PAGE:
Easy Roll is available in two configurations. Easy Roll system comes in two versions, fully automated and semi-automatic. Both models are equipped with the company’s exclusive “revolver-style” dual rolling that speeds up production by allowing pillows to be rolled in one unit while a different pillow is compressed, bagged and sealed in a different unit.

Compact Solution

New new Atlanta Attachment Co., the Automatic Secondary Compact Roll Pack machine (model 1307SA, shown below) can be included in the current mattress roll-packing equipment or utilized as a stand-alone device. According to Atlanta Attachment Co., the Lawrenceville Georgia-based business the machine’s small size reduces the amount of floor space needed in the mattress factory and also allows for the packaging of mattresses in boxes that are as small as the dimensions of 18″x18″, 18″x24″, at an average at 35 secs for one piece. A Windows-based control system and Atlanta Attachment’s top-quality design create a maintenance-free machine that is low-cost to service The company claims. The attachments are available to load boxes.

Atlanta Attachment also has enhanced its automated Mattress Packaging system by incorporating hydraulic Compression and Roll-Pac Workstation (pictured above) that includes with the 1390HCE Auto-Pac unit along with a 1306FF workstation as well as the 1307SA workstation model that is new to the line. Created for omnichannel production of mattresses according to the company, this system is highly integrated and can meet many bags, which include traditional mattress bagging, standard roll pack, fold-in half roll pack, and the double-roll packing. The combination of 1390HCE, 1306FF and 1307SA machines permits the packing of a complete queen-sized mattress in boxes smaller than 18 ” by 18″, and 24″. Through the use of a rotation feature in the compression platen the footprint of 1390HCE’s production is reduced, yet it still permits different height options to meet requirements for production, the company claims. The 1360FF model is the latest machine to come with the ability to program the diameter of 10-23 inches for mattresses rolled that can roll queen-sized units in just 35 minutes.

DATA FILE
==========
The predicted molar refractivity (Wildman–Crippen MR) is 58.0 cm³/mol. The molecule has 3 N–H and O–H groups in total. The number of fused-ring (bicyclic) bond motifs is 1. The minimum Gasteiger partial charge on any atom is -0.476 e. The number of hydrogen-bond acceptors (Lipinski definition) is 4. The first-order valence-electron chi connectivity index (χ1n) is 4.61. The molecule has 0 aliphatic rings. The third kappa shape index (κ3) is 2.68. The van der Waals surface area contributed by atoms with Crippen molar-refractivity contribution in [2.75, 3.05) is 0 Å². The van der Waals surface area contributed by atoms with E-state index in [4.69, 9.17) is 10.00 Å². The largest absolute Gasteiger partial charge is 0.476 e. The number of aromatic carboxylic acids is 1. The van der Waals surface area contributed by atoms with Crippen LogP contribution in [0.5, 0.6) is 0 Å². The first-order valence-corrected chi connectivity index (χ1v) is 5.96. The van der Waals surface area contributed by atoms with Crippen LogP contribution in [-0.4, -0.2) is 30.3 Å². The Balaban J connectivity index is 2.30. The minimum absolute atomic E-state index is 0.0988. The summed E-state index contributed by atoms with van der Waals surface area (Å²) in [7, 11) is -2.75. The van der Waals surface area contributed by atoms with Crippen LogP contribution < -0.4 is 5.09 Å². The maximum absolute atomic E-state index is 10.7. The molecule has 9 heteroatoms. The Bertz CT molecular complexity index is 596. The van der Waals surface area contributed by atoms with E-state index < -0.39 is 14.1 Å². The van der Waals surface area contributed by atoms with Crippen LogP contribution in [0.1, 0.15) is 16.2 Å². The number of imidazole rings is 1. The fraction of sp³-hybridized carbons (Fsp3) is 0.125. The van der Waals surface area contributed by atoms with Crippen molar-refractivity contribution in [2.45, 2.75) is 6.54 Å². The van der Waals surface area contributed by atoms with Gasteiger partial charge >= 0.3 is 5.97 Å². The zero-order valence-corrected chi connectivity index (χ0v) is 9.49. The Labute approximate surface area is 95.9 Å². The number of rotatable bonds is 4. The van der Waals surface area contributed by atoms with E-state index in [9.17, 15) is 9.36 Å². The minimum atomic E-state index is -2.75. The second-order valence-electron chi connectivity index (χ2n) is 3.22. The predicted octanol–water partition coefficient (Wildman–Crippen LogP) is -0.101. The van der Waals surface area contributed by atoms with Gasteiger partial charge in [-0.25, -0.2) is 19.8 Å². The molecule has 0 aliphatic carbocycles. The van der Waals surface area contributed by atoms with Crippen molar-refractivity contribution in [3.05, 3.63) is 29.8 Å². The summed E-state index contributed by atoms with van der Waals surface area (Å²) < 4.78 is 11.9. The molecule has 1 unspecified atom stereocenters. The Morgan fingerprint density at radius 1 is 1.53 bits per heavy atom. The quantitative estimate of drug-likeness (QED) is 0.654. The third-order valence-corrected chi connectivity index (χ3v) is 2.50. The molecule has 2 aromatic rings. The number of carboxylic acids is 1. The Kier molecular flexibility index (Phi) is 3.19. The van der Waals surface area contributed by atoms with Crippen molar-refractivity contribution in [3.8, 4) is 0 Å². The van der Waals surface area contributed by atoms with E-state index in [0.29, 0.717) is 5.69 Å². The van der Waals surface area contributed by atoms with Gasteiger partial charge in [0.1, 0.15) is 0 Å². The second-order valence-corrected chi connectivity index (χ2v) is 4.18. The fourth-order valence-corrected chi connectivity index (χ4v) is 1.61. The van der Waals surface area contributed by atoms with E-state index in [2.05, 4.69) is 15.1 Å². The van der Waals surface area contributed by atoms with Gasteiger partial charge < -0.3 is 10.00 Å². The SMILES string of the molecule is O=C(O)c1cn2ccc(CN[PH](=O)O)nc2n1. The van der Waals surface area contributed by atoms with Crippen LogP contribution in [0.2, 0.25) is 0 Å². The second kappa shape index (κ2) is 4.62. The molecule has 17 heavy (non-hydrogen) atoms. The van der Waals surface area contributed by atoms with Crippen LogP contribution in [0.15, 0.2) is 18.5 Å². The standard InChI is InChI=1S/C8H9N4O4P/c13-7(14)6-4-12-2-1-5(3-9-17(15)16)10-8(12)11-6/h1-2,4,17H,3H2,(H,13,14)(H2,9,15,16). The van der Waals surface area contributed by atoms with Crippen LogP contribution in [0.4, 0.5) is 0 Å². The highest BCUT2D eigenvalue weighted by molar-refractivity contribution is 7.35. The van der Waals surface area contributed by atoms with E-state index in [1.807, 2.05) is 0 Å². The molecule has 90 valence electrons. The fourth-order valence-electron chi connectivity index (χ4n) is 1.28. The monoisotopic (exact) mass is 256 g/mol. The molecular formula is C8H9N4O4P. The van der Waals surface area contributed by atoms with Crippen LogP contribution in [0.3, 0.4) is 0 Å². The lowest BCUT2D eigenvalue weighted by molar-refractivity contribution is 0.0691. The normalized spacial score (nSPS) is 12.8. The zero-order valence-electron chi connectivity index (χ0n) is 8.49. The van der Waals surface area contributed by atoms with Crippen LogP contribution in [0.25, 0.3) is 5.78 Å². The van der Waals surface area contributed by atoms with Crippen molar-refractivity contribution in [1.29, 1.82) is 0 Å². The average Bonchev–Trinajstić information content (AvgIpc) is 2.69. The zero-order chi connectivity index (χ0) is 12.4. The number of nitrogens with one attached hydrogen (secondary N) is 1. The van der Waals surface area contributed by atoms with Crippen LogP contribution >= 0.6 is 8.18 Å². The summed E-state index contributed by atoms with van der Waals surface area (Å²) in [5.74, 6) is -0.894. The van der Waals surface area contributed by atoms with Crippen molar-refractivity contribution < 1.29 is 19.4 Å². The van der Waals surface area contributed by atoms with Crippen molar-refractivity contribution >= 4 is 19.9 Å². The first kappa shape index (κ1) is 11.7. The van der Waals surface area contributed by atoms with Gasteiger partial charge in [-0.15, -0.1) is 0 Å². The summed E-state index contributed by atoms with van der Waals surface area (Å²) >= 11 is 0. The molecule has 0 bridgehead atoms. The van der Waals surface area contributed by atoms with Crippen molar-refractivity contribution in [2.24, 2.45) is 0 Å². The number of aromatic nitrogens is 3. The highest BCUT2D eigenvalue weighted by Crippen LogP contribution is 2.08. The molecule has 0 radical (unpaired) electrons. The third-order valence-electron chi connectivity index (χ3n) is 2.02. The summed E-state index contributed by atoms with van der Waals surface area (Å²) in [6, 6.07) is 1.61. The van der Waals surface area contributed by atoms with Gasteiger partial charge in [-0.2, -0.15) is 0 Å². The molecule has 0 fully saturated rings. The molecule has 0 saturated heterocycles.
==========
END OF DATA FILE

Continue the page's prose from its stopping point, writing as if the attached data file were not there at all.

Another product in this line from Atlanta Attachment is H290, which is an automatic Mattress Stacker. The machine automatically stacks mattresses over one another on pallets or within bins. It can stack mattresses either on the left or right and can be fitted with a central pass-through discharge. The stacker permits palletizing without the involvement of an operator, thereby speeding up production and reducing the chance of injuries to workers caused by handling large loads, as per the company.

Fighting Germs and Bacteria

United Mattress Machinery has partnered with an German firm that manufactures sterilization equipment for food and beverages to create a brand new kind of machine it claims will eliminate germs and bacteria on mattresses prior to packing and bagging.

With the name Kleen Machine, United’s new UM-UV-KLEEN “fits as a piece of puzzle” in existing roll-pack systems according to Michael Porter Jr., co-owner and vice president of United Mattress Machinery, which is headquartered at Delray Beach, Florida.